Conceptually, the thing to keep in mind is that any transition from one state to another requires a time step. Therefore a transition from node to node is more precisely a transition from node to node .
On a state-time graph, a discrete 0-form can be written as
and a discrete 1-form can be written as
The Master Equation
The master equation for discrete stochastic mechanics can be expressed simply as
where is a discrete 0-form representing the state at all times with
and is a discrete 1-form representing transition probabilities with
for all . When expanded into components, the master equation becomes
Observables and Expectations
A general discrete 0-form on a state-time graph is defined over all states and all time. However, occasionally, we would like to consider a discrete 0-form defined over all states at a specific point in time. To facilitate this in a component-free manner, denote
so the identity can be expressed as
The discrete 0-form is a projection that projects a general discrete 0-form to a discrete 0-form defined only at time . For instance, given a discrete 0-form , let
In discrete stochastic mechanics, an observable is nothing more than a discrete 0-form
The expectation of an observable with respect to a state is given by
where was defined in a previous post. Note:
In preparation for the discrete Noether’s theorem, note that
For these commutators to vanish, we must have
This implies if and only if is constant on each connected component of the state-time graph.
In this section, we determine the conditions under which the expectation of an observable is constant in time, i.e.
for all . This is a fairly straightforward application of the discrete master equation, i.e.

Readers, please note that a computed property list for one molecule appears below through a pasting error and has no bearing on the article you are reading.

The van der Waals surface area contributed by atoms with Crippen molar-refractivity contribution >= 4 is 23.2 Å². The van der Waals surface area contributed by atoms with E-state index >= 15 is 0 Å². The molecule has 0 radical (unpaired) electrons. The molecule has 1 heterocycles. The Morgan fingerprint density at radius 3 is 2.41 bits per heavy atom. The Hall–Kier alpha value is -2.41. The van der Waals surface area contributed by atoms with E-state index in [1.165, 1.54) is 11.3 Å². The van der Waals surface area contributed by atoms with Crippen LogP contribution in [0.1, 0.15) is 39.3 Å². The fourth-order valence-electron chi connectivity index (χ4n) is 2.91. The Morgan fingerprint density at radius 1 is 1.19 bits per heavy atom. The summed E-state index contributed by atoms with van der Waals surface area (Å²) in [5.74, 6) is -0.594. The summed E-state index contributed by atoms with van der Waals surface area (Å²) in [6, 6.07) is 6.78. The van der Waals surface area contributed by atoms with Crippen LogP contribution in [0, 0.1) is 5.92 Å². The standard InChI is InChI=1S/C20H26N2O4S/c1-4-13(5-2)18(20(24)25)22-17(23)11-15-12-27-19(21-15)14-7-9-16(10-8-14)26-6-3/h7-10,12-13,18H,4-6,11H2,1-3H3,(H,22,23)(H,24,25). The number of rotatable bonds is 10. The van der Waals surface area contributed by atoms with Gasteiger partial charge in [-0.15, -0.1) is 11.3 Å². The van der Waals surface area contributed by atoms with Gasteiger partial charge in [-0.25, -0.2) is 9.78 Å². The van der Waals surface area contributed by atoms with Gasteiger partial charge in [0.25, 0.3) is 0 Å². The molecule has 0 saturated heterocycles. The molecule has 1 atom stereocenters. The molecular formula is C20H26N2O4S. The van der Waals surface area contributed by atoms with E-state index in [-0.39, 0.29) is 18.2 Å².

indicating the condition we’re looking for is
In this section, we demonstrate that when both and are constant in time, this implies
which, in turn, implies . To do this, we first expand
The condition for this trace to vanish is the same as the condition for the commutators above to vanish, i.e.
Expanding the trace further results in
Summing over and when and are constants results in
while summing and in the third term results in
by definition of the transition 1-form. Consequently, when and are constants, it follows that
Finally, this implies if and only if and are constant in time.
This post is part of a series
The Graph Operator
In my last post, I mentioned the graph operator
and the fact the exterior derivative of a discrete 0-form can be expressed as a commutator
I then let myself speculate that the graph conductance 1-form
could be nothing more than the graph operator. In this post, I hope to explain a bit more how that might work.
Recall that the discrete Ohm’s Law
gives the total current
If we did not need to probe the current in any one of the individual parallel directed edges, it would be tempting to replace them with a single effective directed edge representing the total current flowing them, i.e.
In doing so, we could also replace the conductances with a single effective conductance
Could it be that ?
Let denote a partition of the set of directed edges from node to node and express the graph operator as
and is the number of directed edges in the subset . This would only make sense if we were not going to probe into any single directed edge within any element of the partition.
Comparing this to the conductance
we see that the graph conductance can be interpreted as the graph operator where each directed edge of our electric network is actually composed of a number of fundamental directed edges, i.e. conductance is simply counting the number of sub-paths within each directed edge.
As before, thinking about this (as time allows) raises more questions than answers. For example, if the above makes any sense and is in any way related to nature, this would imply a fundamental unit of conductance and that conductance should be quantized, i.e. come in integer multiples of the fundamental unit. For completely unrelated (?) reasons, conductance is observed to be quantized due to the waveguide like nature of small, e.g. nano, wires and the fundamental unit of conductance is given by